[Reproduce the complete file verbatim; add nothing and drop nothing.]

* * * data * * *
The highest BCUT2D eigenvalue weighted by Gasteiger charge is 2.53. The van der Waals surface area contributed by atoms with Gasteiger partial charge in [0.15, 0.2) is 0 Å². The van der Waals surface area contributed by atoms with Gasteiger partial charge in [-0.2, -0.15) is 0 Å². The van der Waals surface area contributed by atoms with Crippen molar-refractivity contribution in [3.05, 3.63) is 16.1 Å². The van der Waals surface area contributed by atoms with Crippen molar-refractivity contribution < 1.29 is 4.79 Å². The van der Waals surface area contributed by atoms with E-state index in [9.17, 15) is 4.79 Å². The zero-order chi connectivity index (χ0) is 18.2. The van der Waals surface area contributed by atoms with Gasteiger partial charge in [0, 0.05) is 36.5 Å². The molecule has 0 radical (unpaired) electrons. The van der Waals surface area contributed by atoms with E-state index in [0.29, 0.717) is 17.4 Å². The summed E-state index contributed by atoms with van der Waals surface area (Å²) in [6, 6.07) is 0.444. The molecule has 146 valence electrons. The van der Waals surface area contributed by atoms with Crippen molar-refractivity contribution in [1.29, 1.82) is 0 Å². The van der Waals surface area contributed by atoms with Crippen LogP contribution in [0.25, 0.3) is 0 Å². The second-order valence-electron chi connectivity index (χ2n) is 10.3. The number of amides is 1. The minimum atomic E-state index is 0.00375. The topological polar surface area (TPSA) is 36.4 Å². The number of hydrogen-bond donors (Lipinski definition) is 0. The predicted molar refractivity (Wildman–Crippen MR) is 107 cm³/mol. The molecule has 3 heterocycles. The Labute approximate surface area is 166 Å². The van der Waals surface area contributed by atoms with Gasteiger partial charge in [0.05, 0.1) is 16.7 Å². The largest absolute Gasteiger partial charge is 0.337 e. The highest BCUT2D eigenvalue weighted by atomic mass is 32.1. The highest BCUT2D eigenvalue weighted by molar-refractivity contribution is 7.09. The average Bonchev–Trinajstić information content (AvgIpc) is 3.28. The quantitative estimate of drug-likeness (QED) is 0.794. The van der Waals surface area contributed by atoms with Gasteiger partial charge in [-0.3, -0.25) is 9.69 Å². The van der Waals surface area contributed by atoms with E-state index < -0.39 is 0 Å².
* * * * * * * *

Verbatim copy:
The highest BCUT2D eigenvalue weighted by Gasteiger charge is 2.53. The van der Waals surface area contributed by atoms with Gasteiger partial charge in [0.15, 0.2) is 0 Å². The van der Waals surface area contributed by atoms with Gasteiger partial charge in [-0.2, -0.15) is 0 Å². The van der Waals surface area contributed by atoms with Crippen molar-refractivity contribution in [3.05, 3.63) is 16.1 Å². The van der Waals surface area contributed by atoms with Crippen molar-refractivity contribution < 1.29 is 4.79 Å². The van der Waals surface area contributed by atoms with E-state index in [9.17, 15) is 4.79 Å². The zero-order chi connectivity index (χ0) is 18.2. The van der Waals surface area contributed by atoms with Gasteiger partial charge in [0, 0.05) is 36.5 Å². The molecule has 0 radical (unpaired) electrons. The van der Waals surface area contributed by atoms with E-state index in [0.29, 0.717) is 17.4 Å². The summed E-state index contributed by atoms with van der Waals surface area (Å²) in [6, 6.07) is 0.444. The molecule has 146 valence electrons. The van der Waals surface area contributed by atoms with Crippen molar-refractivity contribution in [1.29, 1.82) is 0 Å². The van der Waals surface area contributed by atoms with Crippen LogP contribution in [0.25, 0.3) is 0 Å². The second-order valence-electron chi connectivity index (χ2n) is 10.3. The number of amides is 1. The minimum atomic E-state index is 0.00375. The topological polar surface area (TPSA) is 36.4 Å². The number of hydrogen-bond donors (Lipinski definition) is 0. The predicted molar refractivity (Wildman–Crippen MR) is 107 cm³/mol. The molecule has 3 heterocycles. The Labute approximate surface area is 166 Å². The van der Waals surface area contributed by atoms with Gasteiger partial charge in [0.05, 0.1) is 16.7 Å². The largest absolute Gasteiger partial charge is 0.337 e. The highest BCUT2D eigenvalue weighted by atomic mass is 32.1. The highest BCUT2D eigenvalue weighted by molar-refractivity contribution is 7.09. The average Bonchev–Trinajstić information content (AvgIpc) is 3.28. The quantitative estimate of drug-likeness (QED) is 0.794. The van der Waals surface area contributed by atoms with Gasteiger partial charge in [-0.3, -0.25) is 9.69 Å². The van der Waals surface area contributed by atoms with E-state index < -0.39 is 0 Å².